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Power-Biased Technological Change and the Rise in Earnings Inequality

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  • Frederick Guy

    ()
    (School of Management and Organizational Psychology, Birkbeck College)

  • Peter Skottz

    ()
    (Department of Economics, University of Massachusetts)

Abstract

New information and communication technologies, we argue, have been ‘power- biased’: they have allowed firms to monitor low-skill workers more closely, thus reducing the power of these workers. An efficiency wage model shows that ‘power-biased technical change’ in this sense may generate rising wage inequality accompanied by an increase in both the effort and unemployment of low-skill workers. The skill-biased technological change hypothesis, on the other hand, others no explanation for the ob- served increase in effort.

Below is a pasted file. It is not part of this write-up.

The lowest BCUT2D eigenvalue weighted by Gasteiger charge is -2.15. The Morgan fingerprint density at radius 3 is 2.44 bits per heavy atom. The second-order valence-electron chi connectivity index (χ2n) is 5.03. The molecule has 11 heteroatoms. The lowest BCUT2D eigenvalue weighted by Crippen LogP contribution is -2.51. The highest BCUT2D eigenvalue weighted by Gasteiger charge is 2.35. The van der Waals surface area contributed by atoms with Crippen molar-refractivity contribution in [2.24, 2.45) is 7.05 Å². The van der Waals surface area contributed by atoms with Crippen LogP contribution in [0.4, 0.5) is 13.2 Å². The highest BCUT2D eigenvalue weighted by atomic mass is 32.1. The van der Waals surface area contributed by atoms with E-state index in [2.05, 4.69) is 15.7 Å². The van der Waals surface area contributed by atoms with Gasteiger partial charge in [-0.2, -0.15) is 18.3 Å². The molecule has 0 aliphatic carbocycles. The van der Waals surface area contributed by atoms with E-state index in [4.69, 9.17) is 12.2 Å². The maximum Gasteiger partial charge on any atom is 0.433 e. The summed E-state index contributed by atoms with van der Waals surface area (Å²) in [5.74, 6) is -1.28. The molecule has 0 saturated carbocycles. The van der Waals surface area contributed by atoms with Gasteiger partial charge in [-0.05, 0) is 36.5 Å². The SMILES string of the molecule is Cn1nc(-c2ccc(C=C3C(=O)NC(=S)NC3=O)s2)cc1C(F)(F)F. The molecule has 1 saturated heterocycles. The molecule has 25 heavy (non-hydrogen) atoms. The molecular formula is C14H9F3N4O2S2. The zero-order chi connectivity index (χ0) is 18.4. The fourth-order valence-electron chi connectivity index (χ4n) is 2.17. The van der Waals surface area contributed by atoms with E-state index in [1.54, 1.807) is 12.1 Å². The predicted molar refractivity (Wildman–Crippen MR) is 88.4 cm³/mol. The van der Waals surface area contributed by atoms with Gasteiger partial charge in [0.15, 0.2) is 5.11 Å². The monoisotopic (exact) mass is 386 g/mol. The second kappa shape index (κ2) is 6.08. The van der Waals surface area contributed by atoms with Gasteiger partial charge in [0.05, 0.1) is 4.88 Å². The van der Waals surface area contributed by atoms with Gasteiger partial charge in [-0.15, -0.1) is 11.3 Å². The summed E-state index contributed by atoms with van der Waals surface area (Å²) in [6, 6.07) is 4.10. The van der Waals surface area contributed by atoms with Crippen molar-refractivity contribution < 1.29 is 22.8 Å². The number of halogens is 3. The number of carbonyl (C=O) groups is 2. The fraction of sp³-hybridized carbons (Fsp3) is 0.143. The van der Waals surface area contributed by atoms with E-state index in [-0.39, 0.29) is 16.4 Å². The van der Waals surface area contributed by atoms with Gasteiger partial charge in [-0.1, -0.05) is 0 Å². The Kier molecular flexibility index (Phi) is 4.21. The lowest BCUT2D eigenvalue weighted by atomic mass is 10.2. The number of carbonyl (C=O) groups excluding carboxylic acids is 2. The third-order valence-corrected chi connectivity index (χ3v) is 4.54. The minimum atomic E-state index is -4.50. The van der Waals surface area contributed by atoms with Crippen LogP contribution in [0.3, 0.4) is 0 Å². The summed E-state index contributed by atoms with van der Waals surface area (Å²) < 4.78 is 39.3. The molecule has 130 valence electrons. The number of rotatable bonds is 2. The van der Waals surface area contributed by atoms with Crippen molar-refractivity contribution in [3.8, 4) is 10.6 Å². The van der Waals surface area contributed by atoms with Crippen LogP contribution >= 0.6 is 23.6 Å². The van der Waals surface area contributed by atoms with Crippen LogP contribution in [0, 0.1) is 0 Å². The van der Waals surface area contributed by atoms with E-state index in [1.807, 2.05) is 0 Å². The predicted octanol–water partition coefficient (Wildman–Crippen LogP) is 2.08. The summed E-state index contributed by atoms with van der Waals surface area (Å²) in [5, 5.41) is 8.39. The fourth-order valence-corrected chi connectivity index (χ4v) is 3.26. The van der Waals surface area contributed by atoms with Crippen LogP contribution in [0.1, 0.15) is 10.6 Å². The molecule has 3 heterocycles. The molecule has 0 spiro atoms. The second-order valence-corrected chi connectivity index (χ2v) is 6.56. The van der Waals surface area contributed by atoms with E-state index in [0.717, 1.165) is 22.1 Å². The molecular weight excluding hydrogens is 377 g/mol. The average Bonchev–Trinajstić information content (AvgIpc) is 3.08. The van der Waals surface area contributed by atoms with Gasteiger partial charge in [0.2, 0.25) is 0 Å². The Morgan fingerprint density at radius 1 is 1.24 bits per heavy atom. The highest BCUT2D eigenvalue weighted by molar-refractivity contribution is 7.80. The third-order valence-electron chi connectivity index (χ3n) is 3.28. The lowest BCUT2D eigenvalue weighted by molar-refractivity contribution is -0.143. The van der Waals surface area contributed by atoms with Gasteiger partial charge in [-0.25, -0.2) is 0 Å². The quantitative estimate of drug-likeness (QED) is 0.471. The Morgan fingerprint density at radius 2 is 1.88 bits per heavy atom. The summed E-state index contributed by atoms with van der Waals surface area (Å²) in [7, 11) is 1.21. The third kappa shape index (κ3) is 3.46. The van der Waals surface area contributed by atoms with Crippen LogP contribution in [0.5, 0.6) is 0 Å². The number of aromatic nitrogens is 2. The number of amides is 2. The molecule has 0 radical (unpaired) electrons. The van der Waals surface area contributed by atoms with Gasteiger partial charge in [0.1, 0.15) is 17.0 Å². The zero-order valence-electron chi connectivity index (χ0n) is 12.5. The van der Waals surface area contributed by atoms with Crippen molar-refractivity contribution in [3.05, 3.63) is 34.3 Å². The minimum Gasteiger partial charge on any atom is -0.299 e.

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File URL: http://www.ecineq.org/milano/WP/ECINEQ2005-06.pdf
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Bibliographic Info

Paper provided by ECINEQ, Society for the Study of Economic Inequality in its series Working Papers with number 06.

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Length: 24 pages
Date of creation: Nov 2005
Date of revision:
Handle: RePEc:inq:inqwps:ecineq2005-06

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Keywords: power-biased technical change; skill bias; efficiency wages; wage inequality; work intensity.;

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Citations

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Cited by:
  1. Skott, Peter & Guy, Frederick, 2007. "A model of power-biased technological change," Economics Letters, Elsevier, vol. 95(1), pages 124-131, April.
  2. Peter Skott & Frederick Guy, 2007. "Power, productivity and profits," UMASS Amherst Economics Working Papers 2007-02, University of Massachusetts Amherst, Department of Economics.

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